Feb. 21 Election Could Decide Wisconsin’s Pro-Life Future

In Wisconsin, pro-life and pro-abortion Supreme Court candidates will compete in a Feb. 21 judicial ‘primary’

The Wisconsin State Supreme Court courtroom in Madison
The Wisconsin State Supreme Court courtroom in Madison (photo: Shutterstock)

Wisconsin pro-lifers face critical tests of their ability to shape abortion policy in the Badger State in two judicial elections on Feb. 21 and April 4 which could shift the balance of the state Supreme Court in favor of abortion. Currently split 4-3 in a pro-life direction, the retirement of Justice Patience Roggensack opens the way for the bench to flip pro-abortion ahead of a major case headed for the tribunal. 

Section 940.04 of Wisconsin Statutes, originally enacted in 1849, prohibits abortion except to prevent the death of the mother. Although Roe v. Wade made the law unenforceable, the June 2022 Dobbs decision allowed Wisconsin to restore its pre-1973 statute. Democrat Gov. Tony Evers and State Attorney General Josh Kaul have been in court since last June, seeking to have 940.04 thrown out.

Wisconsin’s current Legislature is pro-life, and has a number of protections in place. Parental consent is required in cases of abortions involving minors, conscience rights of medical personnel are protected, only doctors can perform abortions in Wisconsin, informed consent and a 24-hour waiting period are required, and babies born alive as a consequence of a botched abortion must be protected. 

In neighboring Michigan, where Democratic Gov. Gretchen Whitmer and Attorney General Dana Nessel used the courts to throw out Michigan’s pre-Roe abortion law while using initiative and referendum to adopt a pro-abortion amendment to the Michigan constitution last November, Democrats also flipped the state Legislature. A referendum effort failed to qualify in Wisconsin, but its pro-life Legislature will likely be stymied by Gov. Evers’ veto. Evers would bypass the Legislature by using the courts to throw out abortion restrictions under 940.04 at a minimum, ideally also discovering a “right” to abortion in the Wisconsin constitution to replace the federal constitutional perch thrown out in Dobbs.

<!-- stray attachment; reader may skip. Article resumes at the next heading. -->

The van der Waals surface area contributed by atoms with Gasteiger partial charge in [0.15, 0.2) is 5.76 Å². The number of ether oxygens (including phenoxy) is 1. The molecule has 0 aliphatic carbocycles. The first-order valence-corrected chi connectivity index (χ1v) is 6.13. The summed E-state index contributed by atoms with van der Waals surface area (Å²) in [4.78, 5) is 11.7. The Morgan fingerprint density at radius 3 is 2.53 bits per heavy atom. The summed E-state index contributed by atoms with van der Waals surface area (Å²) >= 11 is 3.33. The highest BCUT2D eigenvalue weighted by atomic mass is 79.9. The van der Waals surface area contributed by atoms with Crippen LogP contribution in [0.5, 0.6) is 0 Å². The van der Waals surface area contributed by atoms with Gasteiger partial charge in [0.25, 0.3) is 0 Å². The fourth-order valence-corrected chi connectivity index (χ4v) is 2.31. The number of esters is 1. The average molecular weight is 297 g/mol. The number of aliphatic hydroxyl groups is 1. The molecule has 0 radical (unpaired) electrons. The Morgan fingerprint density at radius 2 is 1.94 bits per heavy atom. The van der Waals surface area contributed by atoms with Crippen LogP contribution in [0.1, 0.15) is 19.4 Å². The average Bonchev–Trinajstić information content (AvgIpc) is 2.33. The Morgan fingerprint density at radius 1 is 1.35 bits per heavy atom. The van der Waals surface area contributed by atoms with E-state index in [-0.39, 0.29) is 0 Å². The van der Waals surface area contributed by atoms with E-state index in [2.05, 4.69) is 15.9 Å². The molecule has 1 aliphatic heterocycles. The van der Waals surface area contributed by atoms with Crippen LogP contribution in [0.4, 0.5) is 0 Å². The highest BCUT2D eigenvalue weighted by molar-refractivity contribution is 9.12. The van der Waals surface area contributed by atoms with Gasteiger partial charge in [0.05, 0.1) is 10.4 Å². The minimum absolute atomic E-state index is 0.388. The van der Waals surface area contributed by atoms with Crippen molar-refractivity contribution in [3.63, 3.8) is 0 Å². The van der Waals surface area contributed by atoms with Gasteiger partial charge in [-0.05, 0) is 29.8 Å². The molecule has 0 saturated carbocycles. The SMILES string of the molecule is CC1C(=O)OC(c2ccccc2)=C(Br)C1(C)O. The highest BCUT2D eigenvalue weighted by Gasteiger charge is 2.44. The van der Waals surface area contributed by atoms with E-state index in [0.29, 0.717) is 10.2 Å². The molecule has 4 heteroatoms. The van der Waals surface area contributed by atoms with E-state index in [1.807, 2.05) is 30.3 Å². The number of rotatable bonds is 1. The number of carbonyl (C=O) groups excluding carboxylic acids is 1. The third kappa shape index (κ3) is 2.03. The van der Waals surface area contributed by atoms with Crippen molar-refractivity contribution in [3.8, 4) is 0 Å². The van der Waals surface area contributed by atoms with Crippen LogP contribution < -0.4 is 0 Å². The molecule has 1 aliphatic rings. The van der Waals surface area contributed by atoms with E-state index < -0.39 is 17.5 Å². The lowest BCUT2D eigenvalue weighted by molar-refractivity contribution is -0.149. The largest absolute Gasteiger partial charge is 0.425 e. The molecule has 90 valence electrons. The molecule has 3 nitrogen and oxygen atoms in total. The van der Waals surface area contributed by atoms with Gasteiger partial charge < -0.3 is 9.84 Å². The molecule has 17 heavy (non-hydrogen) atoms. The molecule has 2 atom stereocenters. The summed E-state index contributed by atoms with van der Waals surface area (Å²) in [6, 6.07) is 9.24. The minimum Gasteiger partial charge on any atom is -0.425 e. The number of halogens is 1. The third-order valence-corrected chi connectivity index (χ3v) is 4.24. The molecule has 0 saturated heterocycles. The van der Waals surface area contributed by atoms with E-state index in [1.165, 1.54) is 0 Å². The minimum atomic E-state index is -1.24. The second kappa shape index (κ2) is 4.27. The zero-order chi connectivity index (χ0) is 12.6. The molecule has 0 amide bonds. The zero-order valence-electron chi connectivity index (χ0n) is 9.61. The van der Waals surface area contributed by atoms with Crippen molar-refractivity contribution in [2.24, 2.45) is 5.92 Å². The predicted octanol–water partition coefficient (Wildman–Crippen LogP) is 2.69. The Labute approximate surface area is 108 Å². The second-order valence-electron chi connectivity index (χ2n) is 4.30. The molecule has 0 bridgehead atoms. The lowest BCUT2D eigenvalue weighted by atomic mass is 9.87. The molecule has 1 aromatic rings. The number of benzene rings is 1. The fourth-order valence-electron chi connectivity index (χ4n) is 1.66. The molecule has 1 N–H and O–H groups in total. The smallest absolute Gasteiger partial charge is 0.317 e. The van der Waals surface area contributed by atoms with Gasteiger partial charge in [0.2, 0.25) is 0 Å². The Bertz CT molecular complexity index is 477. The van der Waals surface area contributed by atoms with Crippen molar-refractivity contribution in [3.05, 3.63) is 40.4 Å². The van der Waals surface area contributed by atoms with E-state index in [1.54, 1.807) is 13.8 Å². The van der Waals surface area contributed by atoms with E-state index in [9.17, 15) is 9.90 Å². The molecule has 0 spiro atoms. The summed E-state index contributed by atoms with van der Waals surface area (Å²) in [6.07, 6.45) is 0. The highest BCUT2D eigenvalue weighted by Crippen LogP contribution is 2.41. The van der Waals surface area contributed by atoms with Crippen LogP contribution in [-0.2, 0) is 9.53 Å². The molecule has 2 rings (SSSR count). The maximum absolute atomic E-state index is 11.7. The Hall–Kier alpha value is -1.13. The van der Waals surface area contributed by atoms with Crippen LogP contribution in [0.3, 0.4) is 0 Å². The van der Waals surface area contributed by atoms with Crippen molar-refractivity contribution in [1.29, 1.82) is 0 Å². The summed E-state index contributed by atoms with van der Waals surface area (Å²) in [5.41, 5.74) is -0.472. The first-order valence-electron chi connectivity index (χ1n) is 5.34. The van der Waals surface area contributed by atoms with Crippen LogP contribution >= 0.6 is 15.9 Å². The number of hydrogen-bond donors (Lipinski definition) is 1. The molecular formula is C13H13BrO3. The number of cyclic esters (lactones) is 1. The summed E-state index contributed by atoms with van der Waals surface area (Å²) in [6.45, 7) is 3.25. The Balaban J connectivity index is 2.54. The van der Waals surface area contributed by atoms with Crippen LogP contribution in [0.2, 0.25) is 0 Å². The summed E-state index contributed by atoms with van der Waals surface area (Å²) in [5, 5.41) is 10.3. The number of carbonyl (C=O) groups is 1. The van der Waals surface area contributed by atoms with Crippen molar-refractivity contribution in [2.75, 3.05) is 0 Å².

Under Wisconsin’s electoral system, all Supreme Court candidates will compete in a nonpartisan “primary” on Tuesday, Feb. 21, with the two highest vote-getters facing each other for the seat April 4. Jennifer Dorow and Daniel Kelly are considered pro-life; Everett Mitchell and Janet Protasiewicz, pro-abortion. Dorow is on public record supporting Roe’s reversal, while Protasiewicz’s television ads affirm her belief “in a woman’s freedom to make her own decision on abortion.” Wisconsin Right to Life endorses Dorow and Kelly.

Because only the two top vote-getters advance to the April 4 general election, pro-abortionists are focused on pushing Mitchell and Protasiewicz over the finish line Feb. 21. Off-season judicial elections in the middle of winter often have low turnouts, in which concentrated get-out-the-vote campaigns can shift results. “Women’s March,” the national pro-abortion organization, has been mobilizing a voter turnout drive for Feb. 21. If both pro-abortion candidates win that day, it’s lights out for pro-lifers; even if only one wins, pro-abortionists live to fight another day in April, giving them a second shot at shifting the seat.

Feb. 16 is the last day to request absentee ballots, Feb. 17 the last day to register to vote. 

Gracie Skogman, legislative and public affairs director for Wisconsin Right to Life, spoke with the Register about the election and its importance: